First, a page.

A charge of #8 C# is passing through points A and B on a circuit. If the charge's electric potential changes from #64 J# to #21 J#, what is the voltage between points A and B?

1 Answer
Oct 15, 2017


The difference in electric potential (the "voltage") between A and B would be 5.375 V.


This problem points to the very definition of voltage.

The unit 'volt" is actually a combination of the units of charge and energy:

#"volts" = "joules"/"coulomb"#

and the defining formula is #V=E/q#

What this means is that if we find that one coulomb of charge experiences a change in energy of one joule in passing between two points (like A and B in your question), then it is correct to say that these points differ in electric potential by one volt.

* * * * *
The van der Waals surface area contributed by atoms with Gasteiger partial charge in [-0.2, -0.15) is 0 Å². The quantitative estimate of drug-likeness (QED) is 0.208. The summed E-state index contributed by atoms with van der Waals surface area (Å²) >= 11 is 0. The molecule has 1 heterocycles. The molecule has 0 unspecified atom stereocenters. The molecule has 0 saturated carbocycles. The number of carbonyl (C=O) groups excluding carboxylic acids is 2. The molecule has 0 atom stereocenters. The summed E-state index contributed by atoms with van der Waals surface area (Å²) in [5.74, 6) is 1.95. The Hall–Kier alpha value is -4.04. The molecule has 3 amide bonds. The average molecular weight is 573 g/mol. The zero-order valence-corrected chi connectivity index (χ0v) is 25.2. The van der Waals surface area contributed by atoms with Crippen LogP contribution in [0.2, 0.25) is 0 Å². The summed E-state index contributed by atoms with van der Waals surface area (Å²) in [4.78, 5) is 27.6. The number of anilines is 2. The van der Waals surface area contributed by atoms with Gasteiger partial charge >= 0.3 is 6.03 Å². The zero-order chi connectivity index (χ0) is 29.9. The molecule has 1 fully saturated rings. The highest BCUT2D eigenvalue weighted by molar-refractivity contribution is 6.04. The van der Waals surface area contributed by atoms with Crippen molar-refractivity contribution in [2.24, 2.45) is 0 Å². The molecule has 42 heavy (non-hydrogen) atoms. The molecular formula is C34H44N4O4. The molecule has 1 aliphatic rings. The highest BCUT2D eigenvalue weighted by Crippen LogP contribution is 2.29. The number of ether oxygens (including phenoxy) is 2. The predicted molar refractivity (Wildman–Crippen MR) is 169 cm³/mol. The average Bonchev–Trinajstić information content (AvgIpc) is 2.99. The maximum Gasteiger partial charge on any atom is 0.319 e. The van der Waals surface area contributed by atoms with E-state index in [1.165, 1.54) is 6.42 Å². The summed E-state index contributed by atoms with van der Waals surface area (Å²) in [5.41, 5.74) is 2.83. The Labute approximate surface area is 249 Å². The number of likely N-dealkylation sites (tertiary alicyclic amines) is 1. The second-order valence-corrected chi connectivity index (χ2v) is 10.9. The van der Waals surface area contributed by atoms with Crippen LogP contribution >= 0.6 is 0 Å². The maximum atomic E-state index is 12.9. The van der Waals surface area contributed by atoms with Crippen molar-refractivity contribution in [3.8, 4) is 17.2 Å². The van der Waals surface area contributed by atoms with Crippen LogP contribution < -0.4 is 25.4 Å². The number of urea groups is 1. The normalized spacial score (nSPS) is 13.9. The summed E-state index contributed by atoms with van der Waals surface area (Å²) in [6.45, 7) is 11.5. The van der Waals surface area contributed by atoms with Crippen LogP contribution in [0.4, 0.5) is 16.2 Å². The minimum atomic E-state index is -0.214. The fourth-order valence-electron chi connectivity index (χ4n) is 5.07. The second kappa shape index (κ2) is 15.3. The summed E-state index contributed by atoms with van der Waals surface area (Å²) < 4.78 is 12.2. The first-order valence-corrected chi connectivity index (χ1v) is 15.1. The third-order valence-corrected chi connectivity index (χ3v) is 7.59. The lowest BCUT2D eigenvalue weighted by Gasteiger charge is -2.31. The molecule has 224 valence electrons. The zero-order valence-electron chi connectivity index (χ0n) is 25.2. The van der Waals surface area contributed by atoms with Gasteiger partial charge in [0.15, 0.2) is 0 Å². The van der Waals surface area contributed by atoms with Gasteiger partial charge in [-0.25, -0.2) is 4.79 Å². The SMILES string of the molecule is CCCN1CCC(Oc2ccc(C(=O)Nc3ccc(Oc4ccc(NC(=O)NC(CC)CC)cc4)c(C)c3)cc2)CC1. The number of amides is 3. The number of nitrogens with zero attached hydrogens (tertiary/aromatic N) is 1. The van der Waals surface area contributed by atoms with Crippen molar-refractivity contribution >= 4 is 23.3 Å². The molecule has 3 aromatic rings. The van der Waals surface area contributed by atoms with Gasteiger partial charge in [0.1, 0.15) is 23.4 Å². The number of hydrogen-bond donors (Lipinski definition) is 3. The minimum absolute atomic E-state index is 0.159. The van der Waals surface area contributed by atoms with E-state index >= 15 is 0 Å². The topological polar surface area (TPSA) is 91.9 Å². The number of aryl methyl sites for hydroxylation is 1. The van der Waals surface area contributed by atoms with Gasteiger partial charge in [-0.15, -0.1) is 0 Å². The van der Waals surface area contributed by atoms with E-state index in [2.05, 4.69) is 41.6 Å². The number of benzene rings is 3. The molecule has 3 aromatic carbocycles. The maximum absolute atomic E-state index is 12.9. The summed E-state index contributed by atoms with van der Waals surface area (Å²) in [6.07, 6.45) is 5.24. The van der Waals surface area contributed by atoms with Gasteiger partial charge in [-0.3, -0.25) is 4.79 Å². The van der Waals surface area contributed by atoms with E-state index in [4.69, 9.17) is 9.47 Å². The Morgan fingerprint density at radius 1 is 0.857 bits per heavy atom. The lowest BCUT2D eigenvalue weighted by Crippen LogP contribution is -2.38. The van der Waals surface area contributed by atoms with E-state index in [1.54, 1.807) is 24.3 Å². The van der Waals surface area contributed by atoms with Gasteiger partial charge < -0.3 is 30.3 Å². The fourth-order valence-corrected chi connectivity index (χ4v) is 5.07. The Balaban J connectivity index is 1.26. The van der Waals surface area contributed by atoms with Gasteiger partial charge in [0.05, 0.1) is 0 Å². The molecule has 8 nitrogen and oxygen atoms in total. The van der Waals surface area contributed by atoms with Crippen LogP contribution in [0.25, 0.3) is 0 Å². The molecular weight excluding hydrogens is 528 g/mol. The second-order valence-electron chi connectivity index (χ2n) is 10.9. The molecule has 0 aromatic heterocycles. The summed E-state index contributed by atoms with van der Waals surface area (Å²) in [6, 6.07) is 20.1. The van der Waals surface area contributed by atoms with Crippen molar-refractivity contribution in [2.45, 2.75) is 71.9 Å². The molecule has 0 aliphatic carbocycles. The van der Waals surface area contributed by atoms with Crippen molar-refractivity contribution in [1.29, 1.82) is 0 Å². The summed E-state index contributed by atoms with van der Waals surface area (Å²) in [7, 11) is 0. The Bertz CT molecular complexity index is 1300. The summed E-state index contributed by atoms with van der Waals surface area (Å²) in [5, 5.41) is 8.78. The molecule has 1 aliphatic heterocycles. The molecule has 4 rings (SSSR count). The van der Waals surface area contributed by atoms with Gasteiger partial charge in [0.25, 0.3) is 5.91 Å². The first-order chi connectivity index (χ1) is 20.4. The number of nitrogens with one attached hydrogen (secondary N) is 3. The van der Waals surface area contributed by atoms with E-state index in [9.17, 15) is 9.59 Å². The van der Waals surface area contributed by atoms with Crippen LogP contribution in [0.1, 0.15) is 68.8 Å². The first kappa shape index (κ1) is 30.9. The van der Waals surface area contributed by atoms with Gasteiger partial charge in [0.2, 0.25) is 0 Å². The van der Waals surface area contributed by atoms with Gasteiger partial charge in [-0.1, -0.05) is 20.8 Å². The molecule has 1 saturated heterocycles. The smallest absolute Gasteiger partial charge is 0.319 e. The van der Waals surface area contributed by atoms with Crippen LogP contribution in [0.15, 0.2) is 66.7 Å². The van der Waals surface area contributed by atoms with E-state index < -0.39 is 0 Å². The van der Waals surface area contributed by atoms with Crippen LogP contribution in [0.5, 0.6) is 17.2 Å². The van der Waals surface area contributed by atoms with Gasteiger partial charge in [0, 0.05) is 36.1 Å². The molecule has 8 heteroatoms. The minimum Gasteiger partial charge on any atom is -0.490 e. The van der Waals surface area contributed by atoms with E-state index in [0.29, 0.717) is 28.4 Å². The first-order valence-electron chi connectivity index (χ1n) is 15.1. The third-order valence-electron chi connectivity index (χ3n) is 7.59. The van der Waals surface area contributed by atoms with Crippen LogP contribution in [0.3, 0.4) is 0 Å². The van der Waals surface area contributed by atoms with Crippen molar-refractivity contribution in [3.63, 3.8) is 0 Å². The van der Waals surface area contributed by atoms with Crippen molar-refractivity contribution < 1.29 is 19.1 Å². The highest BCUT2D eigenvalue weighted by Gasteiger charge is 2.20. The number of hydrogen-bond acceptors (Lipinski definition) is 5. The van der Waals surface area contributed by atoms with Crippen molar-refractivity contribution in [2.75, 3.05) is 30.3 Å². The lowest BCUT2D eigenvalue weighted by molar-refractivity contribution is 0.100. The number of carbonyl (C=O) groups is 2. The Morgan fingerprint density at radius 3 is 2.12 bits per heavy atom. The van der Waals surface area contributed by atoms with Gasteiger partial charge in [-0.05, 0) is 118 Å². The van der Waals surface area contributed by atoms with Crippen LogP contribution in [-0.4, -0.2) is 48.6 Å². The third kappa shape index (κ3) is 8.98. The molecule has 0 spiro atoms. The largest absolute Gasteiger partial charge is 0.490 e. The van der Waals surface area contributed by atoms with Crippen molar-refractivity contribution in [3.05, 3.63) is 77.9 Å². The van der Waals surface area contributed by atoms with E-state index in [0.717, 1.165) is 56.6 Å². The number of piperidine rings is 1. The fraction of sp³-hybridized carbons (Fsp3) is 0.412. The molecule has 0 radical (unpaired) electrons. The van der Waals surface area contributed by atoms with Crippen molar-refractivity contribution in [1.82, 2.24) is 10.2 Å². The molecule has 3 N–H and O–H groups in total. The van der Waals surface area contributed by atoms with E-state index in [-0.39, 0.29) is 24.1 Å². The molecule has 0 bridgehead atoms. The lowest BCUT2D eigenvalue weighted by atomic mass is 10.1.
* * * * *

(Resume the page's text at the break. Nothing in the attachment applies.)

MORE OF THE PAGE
So, here we have 8 coulombs that experience a change in energy of 43 J. Therefore, the potential difference between A and B must be

#V=E/q = (43 J)/(8 C) = 5.375 V#

Note that we cannot say, based on the information provided whether A is higher in potential than B, or vice versa. To determine that, we would have to know whether the 8 C charge was positive or negative. If positive, the drop in energy means the charge has moved through a drop in potential, such that A is higher than B.

But, if the charge is negative, the drop in energy means the charge has experienced an increase in potential, and B is higher than A!